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In an era of constrained capital budgets and escalating expenses associated with transportation project construction, policymakers may be tempted to consider only the short-term, upfront costs of those projects with little thought about their future costs. But improving long-term decision making will require planners and policymakers to begin thinking more about maintaining and operating transportation assets over time and factoring the accompanying costs into their planning. This eCademy highlights a new report from the American Society of Civil Engineers and the Eno Center for Transportation, including policy innovations recommended at the federal, state and local levels for expanding the use of life cycle cost analysis to more accurately reflect the actual costs of transportation investments.

The U.S. Environmental Protection Agency is preparing to release a new National Ambient Air Quality Standard for ground-level ozone. Based on recommendations from EPA’s science advisers and staff, the EPA is expected to announce a more stringent standard, likely in the range of 70 to 60 parts per billion, down from the 2008 standard of 75 parts per billion. A more strict ozone requirement could be a challenge for some states and counties to attain, generating areas of noncompliance around the U.S. accompanied by a hefty price tag. This CSG eCademy session offers federal, state and industry perspectives on the complexity of meeting lower ozone emission standards and the associated costs.

In CSG South’s Southern Legislative Conference member states, the coal and chemical industries are essential to state economies. Given the importance of these industries to the region for both economic development and employment opportunities, legislators often are faced with balancing business interests with the need for environmental protection and conservation. Hazardous spills in two SLC states—West Virginia and North Carolina—have focused attention on this careful balance. This webinar examines the spills in those states and subsequent legislative action to offer lessons learned for other states.

President Barack Obama in July signed into law the Workforce Innovation and Opportunity Act, which is designed to help individuals seeking employment access the needed education, training and support services to be successful in the labor market. This complimentary CSG eCademy session offers an overview of the federal law and its impact on states and explores innovative career pathway programs currently in place.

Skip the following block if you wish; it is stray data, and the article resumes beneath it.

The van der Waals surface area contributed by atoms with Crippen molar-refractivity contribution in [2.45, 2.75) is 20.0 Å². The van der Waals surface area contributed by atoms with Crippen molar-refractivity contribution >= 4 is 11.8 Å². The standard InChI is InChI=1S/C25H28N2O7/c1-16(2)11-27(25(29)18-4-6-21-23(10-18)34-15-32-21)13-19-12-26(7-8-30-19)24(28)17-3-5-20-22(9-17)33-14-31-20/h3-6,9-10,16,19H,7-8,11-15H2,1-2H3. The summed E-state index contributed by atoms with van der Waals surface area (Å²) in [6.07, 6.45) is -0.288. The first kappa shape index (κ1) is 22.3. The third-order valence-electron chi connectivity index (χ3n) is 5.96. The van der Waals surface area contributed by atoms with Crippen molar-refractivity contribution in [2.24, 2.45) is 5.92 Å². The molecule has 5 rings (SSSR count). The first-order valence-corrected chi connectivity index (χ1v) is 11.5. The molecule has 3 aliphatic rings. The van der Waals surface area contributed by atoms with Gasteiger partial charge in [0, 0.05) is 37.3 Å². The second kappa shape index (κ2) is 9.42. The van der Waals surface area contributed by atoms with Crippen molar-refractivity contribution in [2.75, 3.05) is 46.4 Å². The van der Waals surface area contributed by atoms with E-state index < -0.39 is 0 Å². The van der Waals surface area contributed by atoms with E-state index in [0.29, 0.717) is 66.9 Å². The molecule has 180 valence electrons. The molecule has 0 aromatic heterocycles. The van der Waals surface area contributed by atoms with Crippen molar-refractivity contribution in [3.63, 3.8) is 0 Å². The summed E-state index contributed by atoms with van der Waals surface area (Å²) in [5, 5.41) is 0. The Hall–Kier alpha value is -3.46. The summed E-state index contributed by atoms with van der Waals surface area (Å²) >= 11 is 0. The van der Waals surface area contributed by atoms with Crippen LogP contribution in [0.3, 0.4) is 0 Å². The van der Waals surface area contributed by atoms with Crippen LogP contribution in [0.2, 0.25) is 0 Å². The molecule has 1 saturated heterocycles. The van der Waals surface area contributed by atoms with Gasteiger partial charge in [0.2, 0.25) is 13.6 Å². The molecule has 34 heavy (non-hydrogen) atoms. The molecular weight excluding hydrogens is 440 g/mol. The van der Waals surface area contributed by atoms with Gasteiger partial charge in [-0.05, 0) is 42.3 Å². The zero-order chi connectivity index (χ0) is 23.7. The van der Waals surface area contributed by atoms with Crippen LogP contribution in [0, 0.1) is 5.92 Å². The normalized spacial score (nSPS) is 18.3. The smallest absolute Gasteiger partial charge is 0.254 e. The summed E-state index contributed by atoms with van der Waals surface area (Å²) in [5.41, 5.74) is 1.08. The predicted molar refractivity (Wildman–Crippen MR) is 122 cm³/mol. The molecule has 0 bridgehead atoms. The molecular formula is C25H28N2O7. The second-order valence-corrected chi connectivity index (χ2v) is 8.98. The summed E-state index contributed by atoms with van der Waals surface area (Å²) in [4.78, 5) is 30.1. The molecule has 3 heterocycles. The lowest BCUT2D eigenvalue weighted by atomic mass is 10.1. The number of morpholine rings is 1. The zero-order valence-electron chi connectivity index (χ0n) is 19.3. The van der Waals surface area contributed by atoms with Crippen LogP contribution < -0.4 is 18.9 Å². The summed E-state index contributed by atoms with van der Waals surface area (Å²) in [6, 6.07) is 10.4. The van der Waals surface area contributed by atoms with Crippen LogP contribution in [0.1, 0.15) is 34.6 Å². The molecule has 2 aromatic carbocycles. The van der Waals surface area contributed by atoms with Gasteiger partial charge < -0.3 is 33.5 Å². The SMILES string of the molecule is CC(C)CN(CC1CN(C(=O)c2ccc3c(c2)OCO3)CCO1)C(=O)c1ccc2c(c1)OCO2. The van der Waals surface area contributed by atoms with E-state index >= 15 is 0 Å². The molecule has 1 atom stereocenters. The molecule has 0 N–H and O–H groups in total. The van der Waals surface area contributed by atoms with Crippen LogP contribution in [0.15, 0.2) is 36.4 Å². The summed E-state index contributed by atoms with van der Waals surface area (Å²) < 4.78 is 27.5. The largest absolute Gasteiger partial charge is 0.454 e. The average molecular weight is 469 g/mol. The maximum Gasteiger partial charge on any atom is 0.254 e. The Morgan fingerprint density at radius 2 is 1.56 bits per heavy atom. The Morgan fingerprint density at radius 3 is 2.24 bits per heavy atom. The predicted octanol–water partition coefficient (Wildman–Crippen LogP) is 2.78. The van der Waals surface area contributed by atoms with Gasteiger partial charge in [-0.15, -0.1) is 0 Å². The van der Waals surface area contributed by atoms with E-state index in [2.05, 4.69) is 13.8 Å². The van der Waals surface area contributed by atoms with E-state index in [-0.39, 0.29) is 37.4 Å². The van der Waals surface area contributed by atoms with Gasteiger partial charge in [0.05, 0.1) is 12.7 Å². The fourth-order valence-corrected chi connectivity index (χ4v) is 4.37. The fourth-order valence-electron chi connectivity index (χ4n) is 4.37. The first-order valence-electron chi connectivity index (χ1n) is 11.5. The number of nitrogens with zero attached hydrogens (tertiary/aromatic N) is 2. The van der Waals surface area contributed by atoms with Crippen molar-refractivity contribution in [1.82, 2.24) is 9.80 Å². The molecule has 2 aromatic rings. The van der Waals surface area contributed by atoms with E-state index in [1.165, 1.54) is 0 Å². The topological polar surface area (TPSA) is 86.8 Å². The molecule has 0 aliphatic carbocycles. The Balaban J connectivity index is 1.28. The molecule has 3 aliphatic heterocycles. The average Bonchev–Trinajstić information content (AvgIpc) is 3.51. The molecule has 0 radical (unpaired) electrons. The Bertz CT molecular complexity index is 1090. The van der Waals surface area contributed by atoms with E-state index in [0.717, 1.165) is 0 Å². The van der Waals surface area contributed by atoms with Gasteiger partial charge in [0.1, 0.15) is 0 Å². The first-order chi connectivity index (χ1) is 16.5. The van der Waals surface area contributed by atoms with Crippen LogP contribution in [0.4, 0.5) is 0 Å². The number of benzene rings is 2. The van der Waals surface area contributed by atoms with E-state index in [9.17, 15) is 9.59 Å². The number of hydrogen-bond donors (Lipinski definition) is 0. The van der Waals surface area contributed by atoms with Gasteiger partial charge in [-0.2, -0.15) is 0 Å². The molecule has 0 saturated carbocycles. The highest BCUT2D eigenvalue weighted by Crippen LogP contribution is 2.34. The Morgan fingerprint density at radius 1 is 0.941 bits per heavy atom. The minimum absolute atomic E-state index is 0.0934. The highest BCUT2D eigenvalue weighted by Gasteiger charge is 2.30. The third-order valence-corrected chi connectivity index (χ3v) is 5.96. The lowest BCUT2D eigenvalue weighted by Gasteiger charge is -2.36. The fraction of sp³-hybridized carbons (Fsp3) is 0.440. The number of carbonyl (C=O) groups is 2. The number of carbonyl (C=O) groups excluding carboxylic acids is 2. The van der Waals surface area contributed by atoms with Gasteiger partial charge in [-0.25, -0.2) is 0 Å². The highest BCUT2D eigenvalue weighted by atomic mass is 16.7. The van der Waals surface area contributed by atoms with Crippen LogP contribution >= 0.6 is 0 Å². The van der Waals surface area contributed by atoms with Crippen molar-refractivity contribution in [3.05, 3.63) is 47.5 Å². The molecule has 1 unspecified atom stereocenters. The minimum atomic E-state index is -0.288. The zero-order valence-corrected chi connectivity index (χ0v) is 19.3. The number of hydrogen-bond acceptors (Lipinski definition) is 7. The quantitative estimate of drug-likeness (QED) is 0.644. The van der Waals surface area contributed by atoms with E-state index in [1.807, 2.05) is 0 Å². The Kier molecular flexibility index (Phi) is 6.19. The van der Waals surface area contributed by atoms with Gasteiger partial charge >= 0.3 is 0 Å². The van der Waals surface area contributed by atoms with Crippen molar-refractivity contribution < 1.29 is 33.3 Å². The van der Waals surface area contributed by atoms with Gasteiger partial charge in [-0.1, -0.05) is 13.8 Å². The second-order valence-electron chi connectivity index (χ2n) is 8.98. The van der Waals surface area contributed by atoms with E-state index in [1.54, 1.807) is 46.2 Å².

For decades, members of the U.S. military and their dependents experienced problems at every step of the overseas voting process: registering to vote, requesting and receiving absentee ballots, and returning absentee ballots. This eCademy session provides an overview of the challenges for overseas voting, as well as how CSG, in partnership with the U.S. Department of Defense’s Federal Voting Assistance Program, is helping to improve the U.S. military and overseas voting process through CSG’s Overseas Voting Initiative.

With less than a month before the Nov. 4 midterm elections, voting laws in eight states are being challenged in state and federal courts, some going all the way to the U.S. Supreme Court. This eCademy session sheds light on several recent voting law challenges across the country and how these cases may impact the states in November and beyond.

In a fiscal environment with much competition for limited state resources, state leaders need the ability to make data-driven policy decisions more than ever before. Increasingly, state leaders are using economic analysis software and data systems to predict economic impacts. Users have used one of those programs, IMPLAN, to estimate the direct, indirect, induced and total impacts of foreign direct investment to their state’s economy including the number of jobs supported, labor income, total value added and tax revenue.

Only 3 percent of the world’s water is fresh, with 2 percent locked up in glaciers and polar ice caps. The remaining 1 percent that is available for human and animal uses has seemed, in the past, to be an inexhaustible, yet vital, resource. Abundant water for drinking, sanitation, industry, irrigation, transportation and recreation has been a hallmark of much of the South. Development pressures, changes in precipitation patterns and transitioning priorities and consumption levels, however, have caused a shift in this situation.

Policymakers across the country continue to focus on expanding the collaboration between education--at the high school and postsecondary levels--and economic development in an effort to develop a highly skilled and competitive workforce. Cooperation between the education and economic development sectors in state government, combined with active input from the corporate sector, is a critical factor in recruiting and retaining industry, particularly in manufacturing. Several states in The Council of State Governments' Southern...

While marijuana use for medicinal purposes has been on the legislative agenda in many states outside the Southern region for a number of years, Southern state legislatures only recently have begun to grapple with the complexities of the issue. Many Southern lawmakers cite stories of families with children suffering from severe seizure or muscular disorders as the impetus for the push toward some form of legalization. But for every family that puts a face on the issue, lawmakers are confronted with a plethora of questions about the science behind medical marijuana and about ways to implement a program in their state.

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